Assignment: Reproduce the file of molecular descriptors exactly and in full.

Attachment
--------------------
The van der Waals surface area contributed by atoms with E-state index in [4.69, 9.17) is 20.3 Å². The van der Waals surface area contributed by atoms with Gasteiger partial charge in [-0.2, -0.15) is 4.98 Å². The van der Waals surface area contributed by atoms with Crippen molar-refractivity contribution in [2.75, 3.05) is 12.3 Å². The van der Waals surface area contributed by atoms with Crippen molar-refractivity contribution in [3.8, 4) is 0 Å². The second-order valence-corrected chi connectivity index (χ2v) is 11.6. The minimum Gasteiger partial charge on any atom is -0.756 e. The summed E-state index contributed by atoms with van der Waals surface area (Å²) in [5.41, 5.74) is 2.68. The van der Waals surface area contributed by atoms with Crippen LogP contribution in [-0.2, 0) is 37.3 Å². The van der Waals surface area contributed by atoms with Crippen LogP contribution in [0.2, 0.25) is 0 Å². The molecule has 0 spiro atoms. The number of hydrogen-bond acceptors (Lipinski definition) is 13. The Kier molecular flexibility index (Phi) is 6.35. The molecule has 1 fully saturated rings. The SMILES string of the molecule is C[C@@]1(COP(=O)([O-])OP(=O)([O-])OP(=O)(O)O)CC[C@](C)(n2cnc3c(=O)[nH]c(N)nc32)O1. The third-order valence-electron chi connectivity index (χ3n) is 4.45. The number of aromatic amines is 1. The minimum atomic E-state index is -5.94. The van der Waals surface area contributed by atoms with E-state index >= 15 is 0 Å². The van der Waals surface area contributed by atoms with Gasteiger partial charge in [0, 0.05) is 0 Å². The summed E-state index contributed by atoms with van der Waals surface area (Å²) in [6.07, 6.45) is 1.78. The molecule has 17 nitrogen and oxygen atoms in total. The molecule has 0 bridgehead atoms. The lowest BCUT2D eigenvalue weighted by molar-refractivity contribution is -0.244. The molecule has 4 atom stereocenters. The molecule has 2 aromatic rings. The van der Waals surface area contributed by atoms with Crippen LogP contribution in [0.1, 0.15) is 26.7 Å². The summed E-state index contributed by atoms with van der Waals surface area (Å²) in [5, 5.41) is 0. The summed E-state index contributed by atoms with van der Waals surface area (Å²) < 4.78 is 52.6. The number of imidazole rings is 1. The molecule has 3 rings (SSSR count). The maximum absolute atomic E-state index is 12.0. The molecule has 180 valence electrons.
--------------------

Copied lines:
The van der Waals surface area contributed by atoms with E-state index in [4.69, 9.17) is 20.3 Å². The van der Waals surface area contributed by atoms with Gasteiger partial charge in [-0.2, -0.15) is 4.98 Å². The van der Waals surface area contributed by atoms with Crippen molar-refractivity contribution in [2.75, 3.05) is 12.3 Å². The van der Waals surface area contributed by atoms with Crippen molar-refractivity contribution in [3.8, 4) is 0 Å². The second-order valence-corrected chi connectivity index (χ2v) is 11.6. The minimum Gasteiger partial charge on any atom is -0.756 e. The summed E-state index contributed by atoms with van der Waals surface area (Å²) in [5.41, 5.74) is 2.68. The van der Waals surface area contributed by atoms with Crippen LogP contribution in [-0.2, 0) is 37.3 Å². The van der Waals surface area contributed by atoms with Crippen LogP contribution in [0.2, 0.25) is 0 Å². The molecule has 0 spiro atoms. The number of hydrogen-bond acceptors (Lipinski definition) is 13. The Kier molecular flexibility index (Phi) is 6.35. The molecule has 1 fully saturated rings. The SMILES string of the molecule is C[C@@]1(COP(=O)([O-])OP(=O)([O-])OP(=O)(O)O)CC[C@](C)(n2cnc3c(=O)[nH]c(N)nc32)O1. The third-order valence-electron chi connectivity index (χ3n) is 4.45. The number of aromatic amines is 1. The minimum atomic E-state index is -5.94. The van der Waals surface area contributed by atoms with E-state index >= 15 is 0 Å². The van der Waals surface area contributed by atoms with Gasteiger partial charge in [0, 0.05) is 0 Å². The summed E-state index contributed by atoms with van der Waals surface area (Å²) in [6.07, 6.45) is 1.78. The molecule has 17 nitrogen and oxygen atoms in total. The molecule has 0 bridgehead atoms. The lowest BCUT2D eigenvalue weighted by molar-refractivity contribution is -0.244. The molecule has 4 atom stereocenters. The molecule has 2 aromatic rings. The van der Waals surface area contributed by atoms with Crippen LogP contribution in [0.1, 0.15) is 26.7 Å². The summed E-state index contributed by atoms with van der Waals surface area (Å²) in [5, 5.41) is 0. The summed E-state index contributed by atoms with van der Waals surface area (Å²) < 4.78 is 52.6. The number of imidazole rings is 1. The molecule has 3 rings (SSSR count). The maximum absolute atomic E-state index is 12.0. The molecule has 180 valence electrons.